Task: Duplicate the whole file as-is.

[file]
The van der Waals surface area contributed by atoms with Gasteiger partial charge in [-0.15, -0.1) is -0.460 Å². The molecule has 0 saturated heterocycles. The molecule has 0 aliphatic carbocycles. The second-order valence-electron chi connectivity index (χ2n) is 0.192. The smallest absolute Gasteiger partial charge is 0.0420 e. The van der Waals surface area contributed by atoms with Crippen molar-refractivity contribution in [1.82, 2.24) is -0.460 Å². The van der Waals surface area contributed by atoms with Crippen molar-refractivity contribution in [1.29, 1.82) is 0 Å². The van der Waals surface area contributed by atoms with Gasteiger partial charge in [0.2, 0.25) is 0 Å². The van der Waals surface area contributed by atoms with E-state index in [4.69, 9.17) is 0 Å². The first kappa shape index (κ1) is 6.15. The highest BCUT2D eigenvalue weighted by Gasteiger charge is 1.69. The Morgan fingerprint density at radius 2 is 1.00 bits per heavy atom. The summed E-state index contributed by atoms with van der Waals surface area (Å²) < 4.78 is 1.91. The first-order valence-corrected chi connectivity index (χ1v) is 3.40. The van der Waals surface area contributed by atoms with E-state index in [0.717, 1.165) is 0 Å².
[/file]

The van der Waals surface area contributed by atoms with Gasteiger partial charge in [-0.15, -0.1) is -0.460 Å². The molecule has 0 saturated heterocycles. The molecule has 0 aliphatic carbocycles. The second-order valence-electron chi connectivity index (χ2n) is 0.192. The smallest absolute Gasteiger partial charge is 0.0420 e. The van der Waals surface area contributed by atoms with Crippen molar-refractivity contribution in [1.82, 2.24) is -0.460 Å². The van der Waals surface area contributed by atoms with Crippen molar-refractivity contribution in [1.29, 1.82) is 0 Å². The van der Waals surface area contributed by atoms with Gasteiger partial charge in [0.2, 0.25) is 0 Å². The van der Waals surface area contributed by atoms with E-state index in [4.69, 9.17) is 0 Å². The first kappa shape index (κ1) is 6.15. The highest BCUT2D eigenvalue weighted by Gasteiger charge is 1.69. The Morgan fingerprint density at radius 2 is 1.00 bits per heavy atom. The summed E-state index contributed by atoms with van der Waals surface area (Å²) < 4.78 is 1.91. The first-order valence-corrected chi connectivity index (χ1v) is 3.40. The van der Waals surface area contributed by atoms with E-state index in [0.717, 1.165) is 0 Å².